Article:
Memory leaks

Discussion in 'iPhone/iPad Programming' started by cjlesh, Jan 18, 2009.

  1. macrumors newbie

    Joined:
    Jan 6, 2009
    #1
    I'm still very new to memory management in general, having only programmed in languages where it wasn't really a consideration.

    As I was working through an example in the Apress "Beginning Iphone Development" book, I ran into something I can't understand, and I'm hoping someone here can point me in the right direction.

    In Chapter 6, page 126, there is the following code:

    Code:
    ...
    @synthesize blueViewController;
    ...
     - (void)viewDidLoad {
           BlueViewController *blueController = [[BlueViewController alloc] initWithNibName:@"BlueView" bundle:nil];
           self.blueViewController = [[BlueViewController alloc] initWithNibName:@"BlueView" bundle:nil];
           [self.view insertSubview:blueController.view atIndex:0];
           [blueController release];
     }
    ...
    OK, I don't want to reproduce the entire project's code here, but in the header file there is:

    Code:
    @property (retain, nonatomic) BlueViewController *blueViewController;
    and in the dealloc method:

    Code:
    [blueViewController release];
    So, I was wondering why I can't do this instead:

    Code:
    - (void)viewDidLoad {
           self.blueViewController = [[BlueViewController alloc] initWithNibName:@"BlueView" bundle:nil];
           [self.view insertSubview:blueViewController.view atIndex:0];
    }
    I asked this question on the book's forum, and was told that my code will result in a memory leak, because alloc increased the ref count by 1, and assignment increases the ref count by 1, and I release blueViewController later, but that leaves a ref unreleased.

    So, that makes sense to me, except when I run my code through 'Leaks', I'm not finding any.

    Which leads me to my questions:
    1. Why am I not seeing any leaks with my code?
    2. Do I really have to create then release a temp variable every time I want to create an object that is assigned to an instance variable?
    3. I tried reading the Apple docs on memory management, and they are over my head. Is there anywhere I can read about memory management in Objective C that won't make my head hurt?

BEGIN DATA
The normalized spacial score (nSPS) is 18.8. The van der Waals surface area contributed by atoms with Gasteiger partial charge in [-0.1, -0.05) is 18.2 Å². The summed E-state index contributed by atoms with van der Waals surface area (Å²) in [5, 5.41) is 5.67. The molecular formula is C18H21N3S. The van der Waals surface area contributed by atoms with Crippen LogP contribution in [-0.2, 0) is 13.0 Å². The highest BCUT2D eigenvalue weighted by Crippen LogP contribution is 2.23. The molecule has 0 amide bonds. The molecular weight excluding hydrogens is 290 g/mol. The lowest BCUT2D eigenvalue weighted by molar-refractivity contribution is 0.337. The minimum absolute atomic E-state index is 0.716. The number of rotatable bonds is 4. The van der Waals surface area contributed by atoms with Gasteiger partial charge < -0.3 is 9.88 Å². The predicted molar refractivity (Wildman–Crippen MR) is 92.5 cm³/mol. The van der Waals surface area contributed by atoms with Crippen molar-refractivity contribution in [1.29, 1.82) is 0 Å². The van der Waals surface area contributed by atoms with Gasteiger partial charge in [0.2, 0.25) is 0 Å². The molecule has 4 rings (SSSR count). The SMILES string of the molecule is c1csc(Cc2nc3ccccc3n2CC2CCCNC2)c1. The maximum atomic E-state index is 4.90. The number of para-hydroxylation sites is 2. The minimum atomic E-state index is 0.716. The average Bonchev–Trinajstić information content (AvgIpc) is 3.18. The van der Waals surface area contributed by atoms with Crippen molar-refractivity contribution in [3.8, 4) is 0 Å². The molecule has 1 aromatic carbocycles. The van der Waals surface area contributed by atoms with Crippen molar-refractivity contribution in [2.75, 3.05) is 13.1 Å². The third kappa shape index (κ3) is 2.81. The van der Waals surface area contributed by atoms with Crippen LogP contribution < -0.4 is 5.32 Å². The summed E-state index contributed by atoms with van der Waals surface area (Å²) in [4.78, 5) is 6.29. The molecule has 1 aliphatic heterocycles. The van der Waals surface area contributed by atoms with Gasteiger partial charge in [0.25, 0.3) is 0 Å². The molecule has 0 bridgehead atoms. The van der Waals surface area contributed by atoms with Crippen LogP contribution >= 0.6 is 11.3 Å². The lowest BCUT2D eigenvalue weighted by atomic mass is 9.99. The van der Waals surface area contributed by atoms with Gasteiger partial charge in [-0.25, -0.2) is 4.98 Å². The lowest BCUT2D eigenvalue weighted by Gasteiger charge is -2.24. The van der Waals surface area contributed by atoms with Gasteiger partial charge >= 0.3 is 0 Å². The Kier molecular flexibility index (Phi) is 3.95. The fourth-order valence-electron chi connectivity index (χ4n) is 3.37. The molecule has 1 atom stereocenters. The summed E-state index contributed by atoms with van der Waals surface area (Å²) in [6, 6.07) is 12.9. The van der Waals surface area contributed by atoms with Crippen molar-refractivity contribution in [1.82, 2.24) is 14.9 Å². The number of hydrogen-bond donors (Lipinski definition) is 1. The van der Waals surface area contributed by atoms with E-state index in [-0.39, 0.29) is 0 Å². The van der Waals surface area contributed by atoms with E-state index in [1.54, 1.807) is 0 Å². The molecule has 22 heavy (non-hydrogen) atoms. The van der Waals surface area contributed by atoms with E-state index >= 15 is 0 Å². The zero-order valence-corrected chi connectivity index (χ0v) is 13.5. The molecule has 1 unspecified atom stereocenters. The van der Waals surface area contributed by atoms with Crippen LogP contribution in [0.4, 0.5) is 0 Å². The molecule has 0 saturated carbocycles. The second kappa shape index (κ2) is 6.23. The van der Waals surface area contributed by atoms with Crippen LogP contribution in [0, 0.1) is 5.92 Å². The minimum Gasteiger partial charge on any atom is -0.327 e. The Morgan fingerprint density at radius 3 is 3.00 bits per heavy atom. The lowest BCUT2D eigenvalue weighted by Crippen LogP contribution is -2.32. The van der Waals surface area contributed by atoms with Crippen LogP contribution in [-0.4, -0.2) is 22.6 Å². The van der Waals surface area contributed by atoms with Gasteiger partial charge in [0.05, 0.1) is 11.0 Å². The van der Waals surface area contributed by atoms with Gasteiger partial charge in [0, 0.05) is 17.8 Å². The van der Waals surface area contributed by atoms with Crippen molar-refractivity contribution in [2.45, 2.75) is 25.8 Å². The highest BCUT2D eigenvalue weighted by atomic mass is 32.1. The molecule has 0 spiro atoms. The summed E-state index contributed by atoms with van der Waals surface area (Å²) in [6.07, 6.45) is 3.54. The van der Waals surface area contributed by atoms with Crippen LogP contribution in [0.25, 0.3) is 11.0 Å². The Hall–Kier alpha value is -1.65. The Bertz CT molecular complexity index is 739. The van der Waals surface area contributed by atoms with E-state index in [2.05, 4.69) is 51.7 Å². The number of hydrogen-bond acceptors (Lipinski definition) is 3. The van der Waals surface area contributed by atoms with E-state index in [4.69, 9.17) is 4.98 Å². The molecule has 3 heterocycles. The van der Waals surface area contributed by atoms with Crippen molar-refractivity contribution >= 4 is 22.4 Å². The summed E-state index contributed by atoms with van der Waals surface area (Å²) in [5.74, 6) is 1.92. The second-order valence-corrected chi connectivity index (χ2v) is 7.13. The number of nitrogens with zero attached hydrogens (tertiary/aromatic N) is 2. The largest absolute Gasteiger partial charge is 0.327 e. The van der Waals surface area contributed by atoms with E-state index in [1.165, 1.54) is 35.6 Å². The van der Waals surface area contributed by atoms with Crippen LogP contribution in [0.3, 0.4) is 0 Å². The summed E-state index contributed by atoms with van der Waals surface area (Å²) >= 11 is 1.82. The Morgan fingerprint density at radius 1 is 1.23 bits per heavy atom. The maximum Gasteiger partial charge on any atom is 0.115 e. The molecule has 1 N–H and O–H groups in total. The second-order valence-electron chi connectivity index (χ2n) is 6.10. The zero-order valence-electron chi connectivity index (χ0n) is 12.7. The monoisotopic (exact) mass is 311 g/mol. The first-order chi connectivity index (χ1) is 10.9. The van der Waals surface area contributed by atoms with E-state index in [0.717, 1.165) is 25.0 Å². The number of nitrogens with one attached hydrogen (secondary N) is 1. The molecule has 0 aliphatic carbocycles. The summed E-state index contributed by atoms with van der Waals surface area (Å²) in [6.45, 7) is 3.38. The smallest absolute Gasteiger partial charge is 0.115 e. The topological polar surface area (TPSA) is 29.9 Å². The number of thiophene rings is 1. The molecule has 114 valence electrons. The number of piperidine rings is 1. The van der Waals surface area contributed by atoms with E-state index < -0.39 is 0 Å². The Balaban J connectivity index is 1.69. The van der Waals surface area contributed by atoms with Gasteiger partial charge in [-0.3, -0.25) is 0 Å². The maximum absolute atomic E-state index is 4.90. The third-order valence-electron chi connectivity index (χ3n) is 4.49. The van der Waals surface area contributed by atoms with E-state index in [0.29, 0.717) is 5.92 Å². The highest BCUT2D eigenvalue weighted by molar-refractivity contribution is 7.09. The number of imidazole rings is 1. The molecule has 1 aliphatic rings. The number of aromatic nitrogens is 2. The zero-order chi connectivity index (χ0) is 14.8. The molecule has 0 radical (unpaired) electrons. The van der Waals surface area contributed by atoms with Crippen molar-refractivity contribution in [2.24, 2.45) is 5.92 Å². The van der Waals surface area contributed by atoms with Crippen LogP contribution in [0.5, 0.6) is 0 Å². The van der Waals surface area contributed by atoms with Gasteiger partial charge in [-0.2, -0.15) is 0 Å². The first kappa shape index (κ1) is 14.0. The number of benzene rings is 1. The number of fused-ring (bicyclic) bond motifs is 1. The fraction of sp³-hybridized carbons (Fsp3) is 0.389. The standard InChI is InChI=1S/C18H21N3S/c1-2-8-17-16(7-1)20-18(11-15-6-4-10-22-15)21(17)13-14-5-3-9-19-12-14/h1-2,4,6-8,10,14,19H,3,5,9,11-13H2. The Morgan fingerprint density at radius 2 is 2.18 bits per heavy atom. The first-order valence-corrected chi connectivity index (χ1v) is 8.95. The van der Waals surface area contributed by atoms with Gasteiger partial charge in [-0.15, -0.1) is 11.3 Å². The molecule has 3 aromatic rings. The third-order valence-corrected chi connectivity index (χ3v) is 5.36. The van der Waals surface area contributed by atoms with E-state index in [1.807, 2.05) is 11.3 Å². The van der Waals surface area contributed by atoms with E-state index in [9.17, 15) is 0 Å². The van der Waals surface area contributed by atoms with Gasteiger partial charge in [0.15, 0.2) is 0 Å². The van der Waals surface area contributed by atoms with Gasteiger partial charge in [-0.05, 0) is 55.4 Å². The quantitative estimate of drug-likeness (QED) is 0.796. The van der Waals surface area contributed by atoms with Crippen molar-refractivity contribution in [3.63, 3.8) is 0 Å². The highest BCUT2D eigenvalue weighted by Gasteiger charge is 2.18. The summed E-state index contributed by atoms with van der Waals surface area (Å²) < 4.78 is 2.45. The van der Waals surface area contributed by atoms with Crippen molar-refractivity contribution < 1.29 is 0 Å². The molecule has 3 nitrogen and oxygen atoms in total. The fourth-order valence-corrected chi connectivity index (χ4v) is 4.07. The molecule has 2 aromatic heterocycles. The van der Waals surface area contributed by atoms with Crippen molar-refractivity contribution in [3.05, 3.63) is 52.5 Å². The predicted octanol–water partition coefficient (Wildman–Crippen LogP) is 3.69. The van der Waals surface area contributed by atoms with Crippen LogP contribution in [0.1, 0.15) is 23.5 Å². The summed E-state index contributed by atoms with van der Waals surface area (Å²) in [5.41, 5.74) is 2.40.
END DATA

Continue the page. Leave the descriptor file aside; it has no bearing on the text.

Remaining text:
Thanks in advance.
     
  2. macrumors newbie

    Joined:
    Jul 23, 2002
    #2
    I do the above all the time without problems. You should add a [blueViewController release] to your dealloc method.

    So, this code:
    Code:
    BlueViewController *viewController = [[blueViewController alloc] initWithNibName:@"BlueView" bundle:[NSBundle mainBundle]];
    self.blueController = viewController;
    [viewController release];
    NSLog(@"retain count for blue controller: %d", (int)[blueController retainCount]);
    
    is the same as this:
    Code:
    blueController = [[BlueViewController alloc] initWithNibName:@"BlueView" bundle:[NSBundle mainBundle]];
    NSLog(@"retain count for blue controller: %d", (int)[blueController retainCount]);
    
    Both should give you a retain count of 1. Which is what you want.
     
  3. macrumors 6502a

    Joined:
    Oct 24, 2008
    Location:
    Cambridge
    #3
  4. macrumors regular

    Joined:
    Feb 27, 2008
    #4
    The code in the book ( at least in the googlebooks ) is different in one line -
    Code:
           self.blueViewController = blueController 
    
    Else you end up with one controller and insert'ed Subview from different (another) controller.
     
  5. thread starter macrumors newbie

    Joined:
    Jan 6, 2009
    #5
    newb16:

    You are correct, the code I pasted above is not the code from the book, it is actually what you provided. I should have pasted:

    Code:
    ...
    @synthesize blueViewController;
    ...
     - (void)viewDidLoad {
           BlueViewController *blueController = [[BlueViewController alloc] initWithNibName:@"BlueView" bundle:nil];
           self.blueViewController = blueControler;
           [self.view insertSubview:blueController.view atIndex:0];
           [blueController release];
     }
    ...
    In fact, I've done more reading on this, and seen similar code in Apple's examples, so maybe this is a common idiom? Create a temp variable, allocate a new object to it, hand off the object to your property, then delete the temp variable. I can do it, it just seems needlessly verbose.

    So, my original question still stands, does the code change I proposed introduce a memory leak? On the book's forum, the respondent insists that it does, and I can't argue with the reasoning (I don't know enough), but I'm not seeing any leaks when I run my code through 'Leaks'.

    Anyway, thanks for the replies, I clearly need to learn more about memory management in Objective-C and Cocoa.

    -cjlesh
     
  6. macrumors regular

    Joined:
    Feb 27, 2008
    #6
    The difference here is that if you set result [[BlueViewController alloc] ...] to your property, then instead of "insertSubview:blueController.view" you need to write somthing like insertSubview:self.controller.view
    where [self controller] ( as I understand properties) is one more selector call, instead of referencing local variable. It's no problem if you don't need it in this scope anymore.


    To me - yes, as you first have retain count of 1 after alloc/init and then of 2 after retaining it in your property (retain, nonatomic), and after you release the property it is still 1.
     

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